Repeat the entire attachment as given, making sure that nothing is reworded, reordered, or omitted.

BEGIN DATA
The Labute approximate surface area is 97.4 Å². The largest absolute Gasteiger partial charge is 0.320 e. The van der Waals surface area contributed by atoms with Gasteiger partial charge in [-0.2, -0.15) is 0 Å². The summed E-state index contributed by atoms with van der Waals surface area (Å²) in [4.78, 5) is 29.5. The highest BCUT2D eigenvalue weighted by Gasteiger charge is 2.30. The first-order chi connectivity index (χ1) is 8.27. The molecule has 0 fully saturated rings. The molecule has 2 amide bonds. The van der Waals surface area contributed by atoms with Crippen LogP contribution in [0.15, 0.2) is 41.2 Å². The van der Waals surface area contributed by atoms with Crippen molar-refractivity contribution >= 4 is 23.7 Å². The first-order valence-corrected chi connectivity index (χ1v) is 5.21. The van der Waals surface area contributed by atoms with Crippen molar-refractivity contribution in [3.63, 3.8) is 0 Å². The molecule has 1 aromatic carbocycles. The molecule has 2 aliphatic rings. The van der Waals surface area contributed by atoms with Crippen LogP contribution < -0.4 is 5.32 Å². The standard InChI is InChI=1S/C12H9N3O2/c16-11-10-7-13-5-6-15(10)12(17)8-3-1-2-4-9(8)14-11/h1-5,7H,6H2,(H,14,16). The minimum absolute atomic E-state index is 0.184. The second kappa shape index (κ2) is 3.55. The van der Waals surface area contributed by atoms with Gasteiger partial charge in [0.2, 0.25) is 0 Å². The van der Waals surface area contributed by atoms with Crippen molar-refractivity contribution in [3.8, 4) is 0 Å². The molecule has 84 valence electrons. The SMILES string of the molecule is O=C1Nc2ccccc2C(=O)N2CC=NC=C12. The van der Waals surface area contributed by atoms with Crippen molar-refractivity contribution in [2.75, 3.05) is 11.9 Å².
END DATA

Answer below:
The Labute approximate surface area is 97.4 Å². The largest absolute Gasteiger partial charge is 0.320 e. The van der Waals surface area contributed by atoms with Gasteiger partial charge in [-0.2, -0.15) is 0 Å². The summed E-state index contributed by atoms with van der Waals surface area (Å²) in [4.78, 5) is 29.5. The highest BCUT2D eigenvalue weighted by Gasteiger charge is 2.30. The first-order chi connectivity index (χ1) is 8.27. The molecule has 0 fully saturated rings. The molecule has 2 amide bonds. The van der Waals surface area contributed by atoms with Crippen LogP contribution in [0.15, 0.2) is 41.2 Å². The van der Waals surface area contributed by atoms with Crippen molar-refractivity contribution >= 4 is 23.7 Å². The first-order valence-corrected chi connectivity index (χ1v) is 5.21. The van der Waals surface area contributed by atoms with Crippen molar-refractivity contribution in [3.63, 3.8) is 0 Å². The molecule has 1 aromatic carbocycles. The molecule has 2 aliphatic rings. The van der Waals surface area contributed by atoms with Crippen LogP contribution < -0.4 is 5.32 Å². The standard InChI is InChI=1S/C12H9N3O2/c16-11-10-7-13-5-6-15(10)12(17)8-3-1-2-4-9(8)14-11/h1-5,7H,6H2,(H,14,16). The minimum absolute atomic E-state index is 0.184. The second kappa shape index (κ2) is 3.55. The van der Waals surface area contributed by atoms with Gasteiger partial charge in [0.2, 0.25) is 0 Å². The van der Waals surface area contributed by atoms with Crippen molar-refractivity contribution in [3.8, 4) is 0 Å². The molecule has 84 valence electrons. The SMILES string of the molecule is O=C1Nc2ccccc2C(=O)N2CC=NC=C12. The van der Waals surface area contributed by atoms with Crippen molar-refractivity contribution in [2.75, 3.05) is 11.9 Å².